One and a half jugs later, another pair of officers entered, this time dressed in those fluorescent yellow jackets. Once again they simply took a gander around and left.

At about 5 o’clock, as I emerged into the rainswept evening and stumbled drunkenly towards the bus stop, I noticed a police car marked FORENSICS parked outside the library, as well as a small police bus on the pine lawn. My curiosity was once again piqued (had there been a murder? A rape? Surely we would have heard about a shooting?), but since I was already running late and really had to take a leak, I ignored it all and boarded a wheezing, dilapidated bus to travel all the way back north.

When I got home I googled it with anticipation and found that reality, as usual, was far lamer than anything my imagination could come up with.

I had to get up at 7.20 this morning, so I could be at work by 8. I think that’s the earliest I’ve crawled out of bed in about a year.

Driving through the suburbs just an hour after sunrise sure was weird. There were long shadows everywhere and the sun was in my eyes, so it was like late afternoon, but there was still dew on everything. And there were all these other people around waiting to catch the bus, or driving their kids to school. I sometimes forget that, on a normal day, most people are already at work while I’m still eating cereal.

Anyway, now I’m sitting here sulkily doing my “journal” assignment for professional writing. I basically have to write 300 words for every teaching week, discussing what I thought of the lectures and readings and so on. It’s a cheap, dirty, blatant trick to put pressure on students to attend lectures. Since these are at 9 a.m, I haven’t been to a single one this semester, and don’t even know where they’re held. So I have to bullshit my way through it. Not only that, but I have (like an idiot) left it until the last moment. Instead of writing one entry per week I’ve let it accumulate like a menacing snowdrift, and now I have a backlog of six weeks to do and it’s due on Wednesday. I do this, without fail, every time I have a journal assignment. Last semester I had three simultaneous units that demanded a journal, which made for an interesting night of OH FUCK THEY’RE ALL DUE TOMORROW.

I also need to come up with a plot outline for a science fiction story by Wednesday, and a write a scene from it. Not to mention an 800 word piece on “rammed earth” housing, whatever that is. It’s a wonder I have any time to murder homeless people at all.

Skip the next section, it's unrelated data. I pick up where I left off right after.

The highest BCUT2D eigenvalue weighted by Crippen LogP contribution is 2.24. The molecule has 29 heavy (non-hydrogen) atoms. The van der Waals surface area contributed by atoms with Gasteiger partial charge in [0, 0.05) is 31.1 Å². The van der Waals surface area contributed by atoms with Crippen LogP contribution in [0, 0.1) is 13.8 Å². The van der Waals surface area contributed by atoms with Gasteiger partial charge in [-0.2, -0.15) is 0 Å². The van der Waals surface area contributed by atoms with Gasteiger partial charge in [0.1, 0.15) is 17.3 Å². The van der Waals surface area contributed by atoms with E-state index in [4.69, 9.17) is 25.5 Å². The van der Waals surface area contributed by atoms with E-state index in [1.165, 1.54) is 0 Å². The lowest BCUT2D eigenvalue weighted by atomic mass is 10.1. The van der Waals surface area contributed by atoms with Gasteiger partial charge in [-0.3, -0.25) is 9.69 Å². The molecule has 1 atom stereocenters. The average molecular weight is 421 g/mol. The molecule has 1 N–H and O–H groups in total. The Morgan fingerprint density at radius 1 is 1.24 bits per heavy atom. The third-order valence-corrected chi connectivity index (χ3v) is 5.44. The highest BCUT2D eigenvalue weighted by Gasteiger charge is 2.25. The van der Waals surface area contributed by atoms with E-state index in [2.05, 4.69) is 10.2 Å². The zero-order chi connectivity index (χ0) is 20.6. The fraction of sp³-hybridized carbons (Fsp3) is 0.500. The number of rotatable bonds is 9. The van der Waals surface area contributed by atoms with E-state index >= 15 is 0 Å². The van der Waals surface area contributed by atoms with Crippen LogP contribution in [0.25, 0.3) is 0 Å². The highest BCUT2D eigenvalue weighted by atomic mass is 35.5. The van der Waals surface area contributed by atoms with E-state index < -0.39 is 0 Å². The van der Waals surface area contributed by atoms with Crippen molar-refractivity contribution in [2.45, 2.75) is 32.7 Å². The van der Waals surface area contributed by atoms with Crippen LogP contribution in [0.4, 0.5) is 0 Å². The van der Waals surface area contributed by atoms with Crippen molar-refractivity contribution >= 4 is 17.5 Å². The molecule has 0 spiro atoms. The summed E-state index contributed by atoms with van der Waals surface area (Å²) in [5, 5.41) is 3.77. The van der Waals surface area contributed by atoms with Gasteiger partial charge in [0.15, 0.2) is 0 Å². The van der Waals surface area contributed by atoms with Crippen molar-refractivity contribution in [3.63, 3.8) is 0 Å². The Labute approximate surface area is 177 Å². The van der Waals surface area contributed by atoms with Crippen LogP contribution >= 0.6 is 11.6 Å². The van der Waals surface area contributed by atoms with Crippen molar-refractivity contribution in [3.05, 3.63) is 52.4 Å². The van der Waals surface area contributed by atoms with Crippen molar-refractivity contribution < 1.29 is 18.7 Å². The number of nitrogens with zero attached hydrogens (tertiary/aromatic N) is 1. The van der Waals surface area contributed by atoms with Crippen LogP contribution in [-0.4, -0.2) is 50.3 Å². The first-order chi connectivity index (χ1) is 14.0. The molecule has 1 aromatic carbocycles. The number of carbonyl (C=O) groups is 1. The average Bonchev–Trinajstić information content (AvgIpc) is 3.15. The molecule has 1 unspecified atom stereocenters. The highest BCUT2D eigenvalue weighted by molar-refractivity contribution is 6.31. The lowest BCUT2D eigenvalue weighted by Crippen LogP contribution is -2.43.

Somebody’s going to get fired for this.

I saw the Bourne Ultimatum (also known as Run Around Freezing European Cities 3) the other night. Good movie. Better than the second, probably not as good as the first. The only problem I had with it was the overuse of “shaky camera.” A term which, of course, has a Wikipedia article.

I hate every fucking director who thinks this is an effective technique. The first time I ever noticed it was in Braveheart (also known as It’s Been Eight Hours, Just End Already), where every battle scene consisted of a few quick glimpses of swords, kilts, and horses whinnying in bug-eyed terror. I assume the general idea is to give the viewers the impression that they’re really there, and it works, except that you feel as though you’re really there as a cameraman having an epileptic seizure.

Not content with simply ruining action scenes by replacing the camera crew with a hardware-store paint agitator, the director also decided to change scenes roughly every 0.8 seconds, giving the viewer no chance whatsoever to actually process what is going on. The car chase through New York was an especially grievous offender. That’s not how an action scene should be. It should be precise, clear, and lavish the camera’s attention on the intricate details. Basically, keep it still so we can see what the fuck is happening. Movies which do that have specific moments you can remember as being especially awesome, and will fondly recall in the post-movie digestion conversation in the car on the way home. Movies like the Bourne Ultimatum give you only vague recollections of a lot of cars or guns moving really fast, and a case of minor eye strain or nausea.

As a brutal twisting of the knife, the camera also shakes during quiet, non-action scenes. I’m not kidding. Two guys are sitting there in a restaurant, and the screen is wobbling around crazily, and also burying itself in one character’s shoulderblade à la 24. That’s sheer stupidity and an insult to the art of cinema.

If you’re ever going to make a movie then please: take a cue from Children of Men, my favourite movie of all time. It features several incredibly awesome single-take action scenes, one of which lasts nearly eight minutes, and all of which are textbook examples of masterful cinematography that was somehow cheated out of an Academy Award by Pan’s Labyrinth. Also note that the cameramen managed to refrain from the temptation of tying their cameras to ropes and whirling them around their heads during the middle of a take. If I ever walk onto a set and see someone actively engaged in creating “shaky camera” magic, I’m going to staple the camera to the fucking wall. Through their hands.

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September 2007